Intro to Program Evaluation for Public Health
Introduction to Program Evaluation for Public Health Program: A Self Study Guide
Checklists for the 6 steps:
- Engage Stakeholders
- Describe the Program
- Focus the Evaluation Design
- Gather Credible Evidence
- Justify Conclusions
- Ensure Use of Evaluation Findings and Share Lessons Learned
Checklist for Step 1: Engage Stakeholders
- Identify stakeholders, using the three broad categories discussed: those affected, those involved in operations, and those who will use the evaluation results.
- Review the initial list of stakeholders to identify key stakeholders needed to improve credibility, implementation, advocacy, or funding/authorization decisions.
- Engage individual stakeholders and/or representatives of stakeholder organizations
- Create a plan for stakeholder involvement and identify areas for stakeholder input
- Target selected stakeholders for regular participation in key steps, including writing the program description, suggesting evaluation questions, choosing evaluation questions, and disseminating evaluation result.
Checklist for Step 2: Describing the Program
- Compile a comprehensive program description including need, targets, outcomes, activities, and resources.
- Identify the stage of development and context of the program.
- Convert inputs, activities, outputs, and outcomes into a simple global logic model
- Elaborate the model as needed
- Develop more detailed models from the global model as needed
Checklist for Step 3: Focusing the Evaluation Design
- Define the purpose(s) and user(s) of your evaluation.
- Identify the use(s) of the evaluation results.
- Consider stage of development, program intensity, and logistics and resources.
- Determine the components of your logic model that should be part of the focus given these utility and feasibility considerations.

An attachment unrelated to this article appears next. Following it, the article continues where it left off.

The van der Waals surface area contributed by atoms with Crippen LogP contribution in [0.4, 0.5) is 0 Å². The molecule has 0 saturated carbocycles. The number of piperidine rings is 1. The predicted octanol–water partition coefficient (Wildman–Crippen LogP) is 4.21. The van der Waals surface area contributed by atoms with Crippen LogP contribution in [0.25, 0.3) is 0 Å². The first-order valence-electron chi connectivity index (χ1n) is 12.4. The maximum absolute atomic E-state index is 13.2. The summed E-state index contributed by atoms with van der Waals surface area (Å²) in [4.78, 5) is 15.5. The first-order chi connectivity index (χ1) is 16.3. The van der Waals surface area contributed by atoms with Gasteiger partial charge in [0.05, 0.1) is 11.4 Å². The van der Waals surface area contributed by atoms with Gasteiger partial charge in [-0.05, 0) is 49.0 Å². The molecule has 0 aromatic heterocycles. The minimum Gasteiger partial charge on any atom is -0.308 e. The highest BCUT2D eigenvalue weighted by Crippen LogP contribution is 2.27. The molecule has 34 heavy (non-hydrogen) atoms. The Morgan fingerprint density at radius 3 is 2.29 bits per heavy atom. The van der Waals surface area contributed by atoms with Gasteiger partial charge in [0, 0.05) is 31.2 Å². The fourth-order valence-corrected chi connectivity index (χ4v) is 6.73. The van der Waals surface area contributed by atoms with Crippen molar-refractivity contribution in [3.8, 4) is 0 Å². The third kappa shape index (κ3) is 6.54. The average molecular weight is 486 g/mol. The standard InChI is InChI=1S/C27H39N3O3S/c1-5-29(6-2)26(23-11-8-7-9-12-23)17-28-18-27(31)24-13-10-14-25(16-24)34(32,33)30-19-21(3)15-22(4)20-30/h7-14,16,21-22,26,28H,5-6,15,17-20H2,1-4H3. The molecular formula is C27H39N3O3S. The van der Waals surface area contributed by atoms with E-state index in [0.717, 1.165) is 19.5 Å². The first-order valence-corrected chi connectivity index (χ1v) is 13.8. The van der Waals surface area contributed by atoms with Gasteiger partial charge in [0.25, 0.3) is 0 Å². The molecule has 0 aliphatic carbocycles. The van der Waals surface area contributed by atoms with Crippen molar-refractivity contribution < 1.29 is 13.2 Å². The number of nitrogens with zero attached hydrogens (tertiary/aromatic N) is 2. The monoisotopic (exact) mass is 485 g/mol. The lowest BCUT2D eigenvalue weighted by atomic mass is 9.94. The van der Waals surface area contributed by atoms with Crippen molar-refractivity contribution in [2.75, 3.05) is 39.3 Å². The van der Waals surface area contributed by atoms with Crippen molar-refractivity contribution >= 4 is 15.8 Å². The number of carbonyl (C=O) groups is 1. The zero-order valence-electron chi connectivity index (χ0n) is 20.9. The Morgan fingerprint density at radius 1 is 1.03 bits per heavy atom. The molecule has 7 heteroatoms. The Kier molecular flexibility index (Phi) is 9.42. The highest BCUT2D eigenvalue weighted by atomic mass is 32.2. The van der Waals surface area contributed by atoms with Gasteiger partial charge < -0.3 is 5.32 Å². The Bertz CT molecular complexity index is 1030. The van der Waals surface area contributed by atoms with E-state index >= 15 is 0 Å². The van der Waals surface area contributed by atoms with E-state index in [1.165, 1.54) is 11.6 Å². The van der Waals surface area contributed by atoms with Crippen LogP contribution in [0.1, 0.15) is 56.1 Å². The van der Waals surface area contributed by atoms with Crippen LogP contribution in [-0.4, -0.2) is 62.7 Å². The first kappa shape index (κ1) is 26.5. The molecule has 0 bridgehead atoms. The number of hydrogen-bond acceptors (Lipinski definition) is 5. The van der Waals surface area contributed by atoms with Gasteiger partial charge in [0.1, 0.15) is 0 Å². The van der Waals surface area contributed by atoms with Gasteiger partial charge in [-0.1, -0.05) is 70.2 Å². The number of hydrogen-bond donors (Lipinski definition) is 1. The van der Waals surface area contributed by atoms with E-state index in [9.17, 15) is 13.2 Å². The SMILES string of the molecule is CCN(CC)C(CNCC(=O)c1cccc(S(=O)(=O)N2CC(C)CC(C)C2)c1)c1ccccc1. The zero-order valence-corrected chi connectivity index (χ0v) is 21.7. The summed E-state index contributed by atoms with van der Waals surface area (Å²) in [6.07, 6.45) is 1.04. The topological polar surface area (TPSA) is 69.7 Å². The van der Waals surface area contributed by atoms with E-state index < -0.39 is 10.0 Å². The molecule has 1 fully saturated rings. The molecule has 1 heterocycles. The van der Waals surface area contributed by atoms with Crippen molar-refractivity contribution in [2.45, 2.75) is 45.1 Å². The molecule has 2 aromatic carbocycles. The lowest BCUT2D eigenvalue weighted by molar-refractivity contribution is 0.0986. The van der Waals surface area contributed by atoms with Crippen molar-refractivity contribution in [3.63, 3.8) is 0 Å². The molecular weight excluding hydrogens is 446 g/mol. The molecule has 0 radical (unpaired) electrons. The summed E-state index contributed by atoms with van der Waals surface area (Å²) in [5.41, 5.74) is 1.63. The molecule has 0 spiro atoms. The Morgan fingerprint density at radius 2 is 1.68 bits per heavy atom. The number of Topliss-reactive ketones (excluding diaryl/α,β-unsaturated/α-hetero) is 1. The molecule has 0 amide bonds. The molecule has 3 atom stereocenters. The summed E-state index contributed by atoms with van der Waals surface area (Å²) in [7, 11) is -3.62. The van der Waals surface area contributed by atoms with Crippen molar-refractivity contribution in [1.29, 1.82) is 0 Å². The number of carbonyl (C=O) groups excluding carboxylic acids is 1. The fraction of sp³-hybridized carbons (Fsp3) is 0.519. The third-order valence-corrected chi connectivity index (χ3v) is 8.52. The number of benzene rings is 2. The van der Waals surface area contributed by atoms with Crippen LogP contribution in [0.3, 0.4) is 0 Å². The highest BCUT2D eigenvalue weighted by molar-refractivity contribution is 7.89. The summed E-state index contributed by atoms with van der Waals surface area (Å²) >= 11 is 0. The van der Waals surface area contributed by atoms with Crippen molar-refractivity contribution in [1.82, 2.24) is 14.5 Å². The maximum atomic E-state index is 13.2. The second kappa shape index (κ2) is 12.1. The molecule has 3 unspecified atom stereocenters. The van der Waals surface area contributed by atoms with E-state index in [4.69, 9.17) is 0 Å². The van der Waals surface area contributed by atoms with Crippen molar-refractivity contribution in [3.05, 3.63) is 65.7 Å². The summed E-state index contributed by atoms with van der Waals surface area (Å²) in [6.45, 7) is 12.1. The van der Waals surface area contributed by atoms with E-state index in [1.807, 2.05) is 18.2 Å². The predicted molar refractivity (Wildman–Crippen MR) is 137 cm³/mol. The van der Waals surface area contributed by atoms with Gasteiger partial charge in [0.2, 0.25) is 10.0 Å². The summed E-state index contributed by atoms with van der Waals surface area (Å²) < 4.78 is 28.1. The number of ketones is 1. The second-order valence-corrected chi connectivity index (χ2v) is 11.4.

- Formulate the evaluation questions to be asked of the program components in your focus (ie. implementation, effectiveness, efficiency, and attribution questions.
- Review evaluation questions with stakeholders, program managers, and program staff.
- Review options for the evaluation design, making sure that the design fits the evaluation questions.
Checklist for Step 4: Gathering Credible Evidence
- Identify indicators for activities and outcomes in the evaluation focus.
- Determine whether existing indicators will suffice or whether new ones must be developed
- Consider the range of data sources and choose the most appropriate one
- Consider the range of data collection methods and choose those best suited to your context and content.
- Pilot test new instruments to identify and/or control sources of error.
- Consider a mixed-method approach to data collection.
- Consider quality and quantity issues in data collection
- Develop a detailed protocol for data collection
Checklist for Step 5: Justifying Your Conclusions
- Check data for errors
- Consider issues of context when interpreting data
- Assess results against available literature and results of similar programs.
- If multiple methods have been employed, compare different methods for consistency in findings.
- Consider alternative explanations.
- Use existing standards (e.g. Health People 2010 objectives) as a starting point for comparisons
- Compare program outcomes with those of previous years.
- Compare actual with intended outcomes.
- Document potential biases
- Examine the limitations of the evaluation.
Checklist for Step 6: Ensuring That Evaluation Findings Are Used and Sharing Lessons Learned
- Identify strategies to increase the likelihood that evaluation findings will be used.
- Identify strategies to reduce the likelihood that information will be misinterpreted.
- Provide continuous feedback for the program.
- Prepare stakeholders for the eventual use of evaluation findings.
- Identify training and technical assistance needs.
- Use evaluation findings to support annual and long-range planning.
- Use evaluation findings to promote your program.
- Use evaluation findings to enhance the public image of your program.
- Schedule follow-up meetings to facilitate the transfer of evaluation conclusions.
- Disseminate procedures used and lessons learned to stakeholders.
- Consider interim reports to key audiences.
- Tailor evaluation reports to audience(s)
- Revisit the purpose(s) of the evaluation when preparing recommendations
- Present clear and succinct findings in a timely manner.
- Avoid jargon when preparing or presenting information to stakeholders
- Disseminate evaluation findings in several ways.